Maybe what you want is the Value Changed event with the button Mechanical Action set to Switch Until Released (equivalent to a momentary action switch).  That generates an event when the button is pressed and (the same) event when it is released.  That way LabVIEW and the OS handle all the issues about where the cursor is relative to the button boundaries and everything tends to work the way users expect.  You could use code similar to aputman's snippet except that you would need to select one of two messages depending on the value of the switch (Start or Stop).

 

Lynn

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I had an identical problem. I was using the event structure, and encountered a problem since event structures will unlatch latched boolean variables (ie: mechanical action)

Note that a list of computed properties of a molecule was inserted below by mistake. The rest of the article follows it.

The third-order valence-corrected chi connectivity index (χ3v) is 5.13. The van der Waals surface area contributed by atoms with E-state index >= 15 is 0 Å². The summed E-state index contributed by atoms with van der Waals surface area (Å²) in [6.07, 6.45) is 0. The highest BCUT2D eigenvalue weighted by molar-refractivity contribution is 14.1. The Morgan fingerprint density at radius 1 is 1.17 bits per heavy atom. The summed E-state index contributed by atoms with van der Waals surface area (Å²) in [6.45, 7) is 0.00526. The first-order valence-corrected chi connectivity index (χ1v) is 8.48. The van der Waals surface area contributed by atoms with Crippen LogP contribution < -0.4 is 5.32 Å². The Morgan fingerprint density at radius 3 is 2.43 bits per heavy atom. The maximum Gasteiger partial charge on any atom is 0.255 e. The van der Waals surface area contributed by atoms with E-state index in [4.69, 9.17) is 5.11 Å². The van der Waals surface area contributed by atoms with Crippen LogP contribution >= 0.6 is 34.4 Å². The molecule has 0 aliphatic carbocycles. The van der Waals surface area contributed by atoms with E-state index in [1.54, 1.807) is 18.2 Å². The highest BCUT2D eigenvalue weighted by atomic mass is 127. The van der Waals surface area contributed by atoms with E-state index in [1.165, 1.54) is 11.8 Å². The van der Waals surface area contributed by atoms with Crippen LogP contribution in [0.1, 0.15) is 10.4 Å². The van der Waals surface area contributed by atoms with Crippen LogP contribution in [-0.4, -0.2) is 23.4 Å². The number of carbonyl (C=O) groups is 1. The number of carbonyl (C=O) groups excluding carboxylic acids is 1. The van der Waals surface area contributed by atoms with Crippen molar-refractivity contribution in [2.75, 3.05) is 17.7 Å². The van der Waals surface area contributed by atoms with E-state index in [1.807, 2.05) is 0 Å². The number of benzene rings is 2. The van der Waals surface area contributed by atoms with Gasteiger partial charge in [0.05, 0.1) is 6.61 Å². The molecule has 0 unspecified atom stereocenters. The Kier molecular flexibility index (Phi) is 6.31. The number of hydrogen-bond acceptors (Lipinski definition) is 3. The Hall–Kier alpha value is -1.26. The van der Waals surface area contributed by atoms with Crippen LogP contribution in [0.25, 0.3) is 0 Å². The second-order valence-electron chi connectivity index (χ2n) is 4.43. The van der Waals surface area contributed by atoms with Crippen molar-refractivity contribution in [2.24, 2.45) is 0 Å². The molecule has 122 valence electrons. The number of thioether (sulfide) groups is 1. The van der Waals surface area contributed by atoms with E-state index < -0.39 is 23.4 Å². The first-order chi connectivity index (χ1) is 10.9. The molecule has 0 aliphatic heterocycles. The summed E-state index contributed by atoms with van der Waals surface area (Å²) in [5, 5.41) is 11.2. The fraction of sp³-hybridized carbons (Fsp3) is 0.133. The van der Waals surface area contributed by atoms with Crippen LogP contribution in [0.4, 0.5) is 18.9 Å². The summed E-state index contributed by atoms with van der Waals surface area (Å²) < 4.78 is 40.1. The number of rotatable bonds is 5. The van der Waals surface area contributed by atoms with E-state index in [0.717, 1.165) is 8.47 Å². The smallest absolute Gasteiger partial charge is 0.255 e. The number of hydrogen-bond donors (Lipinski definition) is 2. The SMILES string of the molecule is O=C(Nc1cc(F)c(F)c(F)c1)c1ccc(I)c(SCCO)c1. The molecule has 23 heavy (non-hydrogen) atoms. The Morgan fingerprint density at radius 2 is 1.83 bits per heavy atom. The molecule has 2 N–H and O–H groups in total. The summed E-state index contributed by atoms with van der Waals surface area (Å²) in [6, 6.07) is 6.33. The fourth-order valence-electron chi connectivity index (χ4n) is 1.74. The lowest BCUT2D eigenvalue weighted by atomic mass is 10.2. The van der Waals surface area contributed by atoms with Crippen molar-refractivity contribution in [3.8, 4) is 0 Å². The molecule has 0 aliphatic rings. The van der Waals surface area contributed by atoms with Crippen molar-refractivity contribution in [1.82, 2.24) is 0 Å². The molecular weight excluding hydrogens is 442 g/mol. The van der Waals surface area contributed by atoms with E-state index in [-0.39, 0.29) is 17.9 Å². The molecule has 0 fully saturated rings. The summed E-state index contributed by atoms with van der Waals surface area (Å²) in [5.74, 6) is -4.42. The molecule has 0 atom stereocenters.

How I dealt with the proble is as follows, using a control "jog" set to "mechanical action -> switch when released"

-set event for "jog" to value change

-use a case structure for jog = true to enable your drive. Set up your task to run the drive indefinitely

-using same case structure, when jog = false, disable drive by clearing task.

 

worked for me. 

 

 

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@paulc314 wrote:

I had an identical problem. I was using the event structure, and encountered a problem since event structures will unlatch latched boolean variables (ie: mechanical action)

 

 



Actually event structures do not unlatch the latched booleans.  The reading of the control's terminal is what unlatches the button.  Generally. you do want the terminal in the event case for that boolean so that the terminal will be read and pop the button back up when the event is handled.